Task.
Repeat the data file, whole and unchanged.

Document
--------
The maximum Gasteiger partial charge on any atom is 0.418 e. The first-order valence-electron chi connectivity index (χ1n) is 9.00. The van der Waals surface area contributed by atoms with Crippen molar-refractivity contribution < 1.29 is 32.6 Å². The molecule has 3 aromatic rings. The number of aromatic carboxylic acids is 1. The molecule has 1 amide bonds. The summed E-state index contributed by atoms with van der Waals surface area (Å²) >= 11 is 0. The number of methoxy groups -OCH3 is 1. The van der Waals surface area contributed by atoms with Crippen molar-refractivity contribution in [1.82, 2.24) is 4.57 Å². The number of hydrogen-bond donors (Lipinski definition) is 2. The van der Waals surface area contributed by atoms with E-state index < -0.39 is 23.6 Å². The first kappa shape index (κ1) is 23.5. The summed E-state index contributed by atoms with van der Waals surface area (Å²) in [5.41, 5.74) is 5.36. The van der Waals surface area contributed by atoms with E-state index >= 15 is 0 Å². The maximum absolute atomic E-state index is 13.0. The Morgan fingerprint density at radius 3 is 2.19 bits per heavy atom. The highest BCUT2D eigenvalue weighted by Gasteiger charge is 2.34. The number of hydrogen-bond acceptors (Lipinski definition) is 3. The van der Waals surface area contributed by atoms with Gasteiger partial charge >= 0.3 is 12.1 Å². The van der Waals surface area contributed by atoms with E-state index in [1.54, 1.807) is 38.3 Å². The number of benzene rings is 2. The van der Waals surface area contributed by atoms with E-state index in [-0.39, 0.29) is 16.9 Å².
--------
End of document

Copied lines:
The maximum Gasteiger partial charge on any atom is 0.418 e. The first-order valence-electron chi connectivity index (χ1n) is 9.00. The van der Waals surface area contributed by atoms with Crippen molar-refractivity contribution < 1.29 is 32.6 Å². The molecule has 3 aromatic rings. The number of aromatic carboxylic acids is 1. The molecule has 1 amide bonds. The summed E-state index contributed by atoms with van der Waals surface area (Å²) >= 11 is 0. The number of methoxy groups -OCH3 is 1. The van der Waals surface area contributed by atoms with Crippen molar-refractivity contribution in [1.82, 2.24) is 4.57 Å². The number of hydrogen-bond donors (Lipinski definition) is 2. The van der Waals surface area contributed by atoms with E-state index < -0.39 is 23.6 Å². The first kappa shape index (κ1) is 23.5. The summed E-state index contributed by atoms with van der Waals surface area (Å²) in [5.41, 5.74) is 5.36. The van der Waals surface area contributed by atoms with E-state index >= 15 is 0 Å². The maximum absolute atomic E-state index is 13.0. The Morgan fingerprint density at radius 3 is 2.19 bits per heavy atom. The highest BCUT2D eigenvalue weighted by Gasteiger charge is 2.34. The number of hydrogen-bond acceptors (Lipinski definition) is 3. The van der Waals surface area contributed by atoms with Gasteiger partial charge >= 0.3 is 12.1 Å². The van der Waals surface area contributed by atoms with E-state index in [1.54, 1.807) is 38.3 Å². The number of benzene rings is 2. The van der Waals surface area contributed by atoms with E-state index in [-0.39, 0.29) is 16.9 Å².